I’m not slamming the average Rationalist at this blog – he knows no better and has been brought up on an orthodoxy of Science being G-d, which, as Mr Kennerly said, it is anything but.   I’m slamming the High Priests of Rationalism as unreasoned for a purpose.

In an article titled: The Royal Society Takes Another Step Away from Science, author Ben Pile writes:

Shortly after the Royal Society announced it was to revise its advice on climate change, it announced [PDF]:

The Royal Society is undertaking a major study to investigate how population variables will affect and be affected by economies, environments, societies and cultures over the next forty years and beyond.

He comments:

The scientific academy has sensed that it in today’s world, it wields political power. As the call for evidence suggests, the Royal Society has already decided that population is a problem, and the size of the population ought to be managed by political power, not by the individuals it consists of.

Precisely, although he’s a bit askew suggesting this is a recent phenomenon – it was the whole raison d’etre for the RS in the first place and its founders were the Enlightenment hijackers whose influence now infests every area of our life. Author Dan Hind has written about this hijacking in “The Threat to Reason: How the Enlightenment was Hijacked and How We Can Reclaim It”.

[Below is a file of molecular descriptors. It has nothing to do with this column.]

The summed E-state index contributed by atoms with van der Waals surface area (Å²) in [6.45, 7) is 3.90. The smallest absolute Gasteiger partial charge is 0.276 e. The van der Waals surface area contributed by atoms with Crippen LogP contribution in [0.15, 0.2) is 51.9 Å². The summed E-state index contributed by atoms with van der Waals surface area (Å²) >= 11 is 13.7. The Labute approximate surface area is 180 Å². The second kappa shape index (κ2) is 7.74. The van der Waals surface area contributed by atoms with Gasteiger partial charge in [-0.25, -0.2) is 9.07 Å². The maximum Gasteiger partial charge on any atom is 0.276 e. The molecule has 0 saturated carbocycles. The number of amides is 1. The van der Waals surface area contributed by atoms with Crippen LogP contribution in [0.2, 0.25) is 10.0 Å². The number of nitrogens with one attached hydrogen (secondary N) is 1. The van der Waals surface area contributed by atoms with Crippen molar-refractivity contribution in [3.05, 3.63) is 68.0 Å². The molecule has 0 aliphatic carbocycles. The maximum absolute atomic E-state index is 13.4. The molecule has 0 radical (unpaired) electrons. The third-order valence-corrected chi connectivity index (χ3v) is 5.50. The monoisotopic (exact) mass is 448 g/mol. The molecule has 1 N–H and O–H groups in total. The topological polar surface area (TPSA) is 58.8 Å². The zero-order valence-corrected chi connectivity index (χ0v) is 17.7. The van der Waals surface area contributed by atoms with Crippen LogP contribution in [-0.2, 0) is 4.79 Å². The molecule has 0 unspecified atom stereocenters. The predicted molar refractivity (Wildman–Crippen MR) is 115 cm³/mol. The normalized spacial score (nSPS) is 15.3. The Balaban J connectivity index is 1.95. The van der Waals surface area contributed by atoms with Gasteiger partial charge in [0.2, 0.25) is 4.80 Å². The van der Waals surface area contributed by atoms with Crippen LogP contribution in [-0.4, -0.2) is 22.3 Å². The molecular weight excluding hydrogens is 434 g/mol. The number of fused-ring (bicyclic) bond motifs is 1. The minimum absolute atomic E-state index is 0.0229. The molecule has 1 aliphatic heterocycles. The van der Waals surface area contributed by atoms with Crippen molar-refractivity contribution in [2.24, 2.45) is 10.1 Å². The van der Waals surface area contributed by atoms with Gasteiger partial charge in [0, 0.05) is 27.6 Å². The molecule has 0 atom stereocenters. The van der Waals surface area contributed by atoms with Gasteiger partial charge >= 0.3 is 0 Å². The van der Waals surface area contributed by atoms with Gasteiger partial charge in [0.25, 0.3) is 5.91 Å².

This is the angle I’m coming from, not from some evangelical stance [although I'd fight that corner separately to this debate]. This is also the angle libertarians might well be coming from. As Libertarian Today’s Chris Moore wrote, in “Militant secularists and statist authoritarians have hijacked the Enlightenment and twisted it into a weapon”: